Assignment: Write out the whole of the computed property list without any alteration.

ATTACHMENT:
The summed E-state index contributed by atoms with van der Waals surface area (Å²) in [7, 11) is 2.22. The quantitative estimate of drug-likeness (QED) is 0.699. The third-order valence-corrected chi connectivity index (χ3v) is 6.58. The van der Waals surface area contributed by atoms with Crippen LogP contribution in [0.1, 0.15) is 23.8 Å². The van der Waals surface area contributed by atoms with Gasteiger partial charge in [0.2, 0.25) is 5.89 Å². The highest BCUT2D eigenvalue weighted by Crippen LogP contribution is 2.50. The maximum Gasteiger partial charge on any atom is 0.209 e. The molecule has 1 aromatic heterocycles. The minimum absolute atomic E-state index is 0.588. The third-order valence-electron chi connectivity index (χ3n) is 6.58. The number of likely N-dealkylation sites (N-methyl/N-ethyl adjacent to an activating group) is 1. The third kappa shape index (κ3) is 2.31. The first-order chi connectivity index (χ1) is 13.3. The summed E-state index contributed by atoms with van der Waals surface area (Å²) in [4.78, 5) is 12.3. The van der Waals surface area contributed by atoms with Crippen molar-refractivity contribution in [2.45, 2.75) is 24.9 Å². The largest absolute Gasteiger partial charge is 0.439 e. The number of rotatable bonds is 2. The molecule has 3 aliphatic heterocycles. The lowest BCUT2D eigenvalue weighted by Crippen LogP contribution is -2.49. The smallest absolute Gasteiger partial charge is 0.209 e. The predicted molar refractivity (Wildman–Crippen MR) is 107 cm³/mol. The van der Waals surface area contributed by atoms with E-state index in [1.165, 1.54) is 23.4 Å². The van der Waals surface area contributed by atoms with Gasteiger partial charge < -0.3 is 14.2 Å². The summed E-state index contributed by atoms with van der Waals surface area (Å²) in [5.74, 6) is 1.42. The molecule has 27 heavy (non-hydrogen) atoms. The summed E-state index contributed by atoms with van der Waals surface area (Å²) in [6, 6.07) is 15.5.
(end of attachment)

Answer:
The summed E-state index contributed by atoms with van der Waals surface area (Å²) in [7, 11) is 2.22. The quantitative estimate of drug-likeness (QED) is 0.699. The third-order valence-corrected chi connectivity index (χ3v) is 6.58. The van der Waals surface area contributed by atoms with Crippen LogP contribution in [0.1, 0.15) is 23.8 Å². The van der Waals surface area contributed by atoms with Gasteiger partial charge in [0.2, 0.25) is 5.89 Å². The highest BCUT2D eigenvalue weighted by Crippen LogP contribution is 2.50. The maximum Gasteiger partial charge on any atom is 0.209 e. The molecule has 1 aromatic heterocycles. The minimum absolute atomic E-state index is 0.588. The third-order valence-electron chi connectivity index (χ3n) is 6.58. The number of likely N-dealkylation sites (N-methyl/N-ethyl adjacent to an activating group) is 1. The third kappa shape index (κ3) is 2.31. The first-order chi connectivity index (χ1) is 13.3. The summed E-state index contributed by atoms with van der Waals surface area (Å²) in [4.78, 5) is 12.3. The van der Waals surface area contributed by atoms with Crippen molar-refractivity contribution in [2.45, 2.75) is 24.9 Å². The largest absolute Gasteiger partial charge is 0.439 e. The number of rotatable bonds is 2. The molecule has 3 aliphatic heterocycles. The lowest BCUT2D eigenvalue weighted by Crippen LogP contribution is -2.49. The smallest absolute Gasteiger partial charge is 0.209 e. The predicted molar refractivity (Wildman–Crippen MR) is 107 cm³/mol. The van der Waals surface area contributed by atoms with E-state index in [1.165, 1.54) is 23.4 Å². The van der Waals surface area contributed by atoms with Gasteiger partial charge < -0.3 is 14.2 Å². The summed E-state index contributed by atoms with van der Waals surface area (Å²) in [5.74, 6) is 1.42. The molecule has 27 heavy (non-hydrogen) atoms. The summed E-state index contributed by atoms with van der Waals surface area (Å²) in [6, 6.07) is 15.5.